CCNY Wins 3 Awards at Vienna Science Conference
Twenty-three undergraduate and graduate students from The City College of New York (CCNY) traveled to Austria April 7 - 9 to participate in the Junior Science Conference 2010 at the Technical University of Vienna. Senior computer engineering major Igor Labutov took first prize in the masters-level poster competition; two other CCNY students also received prizes.
The biannual event, which presents student research in four areas - computational science and engineering, materials and matter, information and communication technology, and energy and environment – attracted more than 200 students from colleges and universities in 14 countries. CCNY had the second largest delegation after the host school and was the only U.S. institution to participate, noted Elizabeth Rudolph, CCNY assistant to the dean of science.
Mr. Labutov won for his poster, “Generating Near-Spherical Probabilistic Range Panoramas Using a Single Camera Catadioptric Stereo Rig,” and received a €1,000 prize. The poster describes new sensors he helped develop for flying robots that allows the robot to see in almost every direction and sense depth. Applications for the sensor include surveillance and mapping indoor settings.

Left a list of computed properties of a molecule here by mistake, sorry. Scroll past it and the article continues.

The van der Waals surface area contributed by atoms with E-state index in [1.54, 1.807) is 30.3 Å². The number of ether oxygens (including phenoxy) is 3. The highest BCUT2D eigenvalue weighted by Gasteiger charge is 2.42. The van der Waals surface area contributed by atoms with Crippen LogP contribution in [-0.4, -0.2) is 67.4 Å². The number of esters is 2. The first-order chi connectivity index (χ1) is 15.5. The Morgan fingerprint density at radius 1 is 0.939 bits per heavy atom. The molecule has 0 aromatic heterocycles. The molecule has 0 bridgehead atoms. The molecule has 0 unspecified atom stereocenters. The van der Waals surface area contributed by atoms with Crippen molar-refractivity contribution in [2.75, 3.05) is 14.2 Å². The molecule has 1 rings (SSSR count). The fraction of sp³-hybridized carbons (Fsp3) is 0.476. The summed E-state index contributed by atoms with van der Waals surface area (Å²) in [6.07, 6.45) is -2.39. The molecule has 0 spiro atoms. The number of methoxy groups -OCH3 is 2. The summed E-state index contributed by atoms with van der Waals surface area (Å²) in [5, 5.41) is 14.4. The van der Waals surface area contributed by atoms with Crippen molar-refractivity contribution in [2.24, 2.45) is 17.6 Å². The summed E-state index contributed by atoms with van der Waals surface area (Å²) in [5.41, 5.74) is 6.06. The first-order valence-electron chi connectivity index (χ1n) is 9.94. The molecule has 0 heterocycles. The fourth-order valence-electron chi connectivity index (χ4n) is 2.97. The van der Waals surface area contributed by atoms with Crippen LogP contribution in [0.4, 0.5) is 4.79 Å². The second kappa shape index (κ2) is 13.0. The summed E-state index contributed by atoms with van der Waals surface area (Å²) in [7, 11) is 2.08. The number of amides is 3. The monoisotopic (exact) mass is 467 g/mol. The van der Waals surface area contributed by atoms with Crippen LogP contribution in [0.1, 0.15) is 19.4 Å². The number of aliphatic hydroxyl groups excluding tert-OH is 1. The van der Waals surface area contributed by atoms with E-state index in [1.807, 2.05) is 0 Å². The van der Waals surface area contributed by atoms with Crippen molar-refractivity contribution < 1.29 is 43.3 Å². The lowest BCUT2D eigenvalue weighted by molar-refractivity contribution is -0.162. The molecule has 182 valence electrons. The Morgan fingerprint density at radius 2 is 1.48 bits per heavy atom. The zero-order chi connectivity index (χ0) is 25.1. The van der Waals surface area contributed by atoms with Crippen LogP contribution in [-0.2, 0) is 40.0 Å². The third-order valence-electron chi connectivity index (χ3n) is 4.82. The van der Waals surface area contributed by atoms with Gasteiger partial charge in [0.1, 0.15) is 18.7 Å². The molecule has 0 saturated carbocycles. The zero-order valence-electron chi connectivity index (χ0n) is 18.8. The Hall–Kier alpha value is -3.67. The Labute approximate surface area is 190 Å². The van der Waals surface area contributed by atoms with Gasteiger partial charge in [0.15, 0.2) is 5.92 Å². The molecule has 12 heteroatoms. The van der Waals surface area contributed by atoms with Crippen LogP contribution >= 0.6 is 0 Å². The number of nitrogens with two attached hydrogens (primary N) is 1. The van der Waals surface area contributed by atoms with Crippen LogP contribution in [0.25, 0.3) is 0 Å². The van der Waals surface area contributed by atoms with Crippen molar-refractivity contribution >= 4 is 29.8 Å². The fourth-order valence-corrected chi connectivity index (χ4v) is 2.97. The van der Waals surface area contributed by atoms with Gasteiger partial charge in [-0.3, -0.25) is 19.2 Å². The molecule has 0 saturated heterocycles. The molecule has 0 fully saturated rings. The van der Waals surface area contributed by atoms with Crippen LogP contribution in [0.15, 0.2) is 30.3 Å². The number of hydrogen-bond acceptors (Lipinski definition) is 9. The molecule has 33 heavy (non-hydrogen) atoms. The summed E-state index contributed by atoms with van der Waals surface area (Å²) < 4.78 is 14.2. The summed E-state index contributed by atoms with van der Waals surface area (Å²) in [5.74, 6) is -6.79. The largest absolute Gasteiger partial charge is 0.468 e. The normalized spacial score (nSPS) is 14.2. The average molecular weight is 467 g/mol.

“I like the idea of this conference since it is more of a student conference, in contrast to a professional conference, and we get to see the breadth or work and interact with international peers,” Mr. Labutov said.
Other winners from CCNY were Magdalini Katehis, a senior environmental science and engineering major, who took fifth place in the masters-level competition, and Xiaodong Yang, a Ph.D. candidate in electrical and computer engineering, who took fourth place in the Ph.D.-level contest.
The Junior Science Conference is held every two years, alternating with Einsteins in the City, a student research conference at CCNY that will take place in 2011. CCNY students who traveled to Austria were supported by the Grove School of Engineering, Louis Stokes Alliance for Minority Participation and the Division of Science.